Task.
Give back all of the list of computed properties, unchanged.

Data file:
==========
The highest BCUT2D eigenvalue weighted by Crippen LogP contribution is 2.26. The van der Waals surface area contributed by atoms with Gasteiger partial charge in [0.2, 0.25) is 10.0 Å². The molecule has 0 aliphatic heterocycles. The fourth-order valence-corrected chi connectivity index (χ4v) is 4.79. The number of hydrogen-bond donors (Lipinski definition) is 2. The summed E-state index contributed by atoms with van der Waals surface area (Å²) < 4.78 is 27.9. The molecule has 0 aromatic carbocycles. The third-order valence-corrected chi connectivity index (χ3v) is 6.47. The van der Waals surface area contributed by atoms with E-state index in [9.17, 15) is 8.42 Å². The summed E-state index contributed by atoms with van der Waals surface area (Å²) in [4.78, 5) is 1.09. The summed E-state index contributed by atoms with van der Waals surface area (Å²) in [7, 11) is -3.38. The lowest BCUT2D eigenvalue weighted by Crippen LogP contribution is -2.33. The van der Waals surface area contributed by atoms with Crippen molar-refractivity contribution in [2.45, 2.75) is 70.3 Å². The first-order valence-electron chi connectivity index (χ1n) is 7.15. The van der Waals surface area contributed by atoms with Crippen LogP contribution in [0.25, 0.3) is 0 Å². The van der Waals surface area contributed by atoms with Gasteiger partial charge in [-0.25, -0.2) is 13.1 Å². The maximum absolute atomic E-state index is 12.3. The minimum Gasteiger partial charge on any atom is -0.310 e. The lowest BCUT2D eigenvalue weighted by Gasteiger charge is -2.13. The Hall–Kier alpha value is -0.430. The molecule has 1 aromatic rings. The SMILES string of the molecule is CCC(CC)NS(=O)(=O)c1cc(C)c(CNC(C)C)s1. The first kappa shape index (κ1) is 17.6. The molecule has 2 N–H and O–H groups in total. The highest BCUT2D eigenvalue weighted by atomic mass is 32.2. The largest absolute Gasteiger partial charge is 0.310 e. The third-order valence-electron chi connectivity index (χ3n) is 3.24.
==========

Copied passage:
The highest BCUT2D eigenvalue weighted by Crippen LogP contribution is 2.26. The van der Waals surface area contributed by atoms with Gasteiger partial charge in [0.2, 0.25) is 10.0 Å². The molecule has 0 aliphatic heterocycles. The fourth-order valence-corrected chi connectivity index (χ4v) is 4.79. The number of hydrogen-bond donors (Lipinski definition) is 2. The summed E-state index contributed by atoms with van der Waals surface area (Å²) < 4.78 is 27.9. The molecule has 0 aromatic carbocycles. The third-order valence-corrected chi connectivity index (χ3v) is 6.47. The van der Waals surface area contributed by atoms with E-state index in [9.17, 15) is 8.42 Å². The summed E-state index contributed by atoms with van der Waals surface area (Å²) in [4.78, 5) is 1.09. The summed E-state index contributed by atoms with van der Waals surface area (Å²) in [7, 11) is -3.38. The lowest BCUT2D eigenvalue weighted by Crippen LogP contribution is -2.33. The van der Waals surface area contributed by atoms with Crippen molar-refractivity contribution in [2.45, 2.75) is 70.3 Å². The first-order valence-electron chi connectivity index (χ1n) is 7.15. The van der Waals surface area contributed by atoms with Crippen LogP contribution in [0.25, 0.3) is 0 Å². The van der Waals surface area contributed by atoms with Gasteiger partial charge in [-0.25, -0.2) is 13.1 Å². The maximum absolute atomic E-state index is 12.3. The minimum Gasteiger partial charge on any atom is -0.310 e. The lowest BCUT2D eigenvalue weighted by Gasteiger charge is -2.13. The Hall–Kier alpha value is -0.430. The molecule has 1 aromatic rings. The SMILES string of the molecule is CCC(CC)NS(=O)(=O)c1cc(C)c(CNC(C)C)s1. The first kappa shape index (κ1) is 17.6. The molecule has 2 N–H and O–H groups in total. The highest BCUT2D eigenvalue weighted by atomic mass is 32.2. The largest absolute Gasteiger partial charge is 0.310 e. The third-order valence-electron chi connectivity index (χ3n) is 3.24.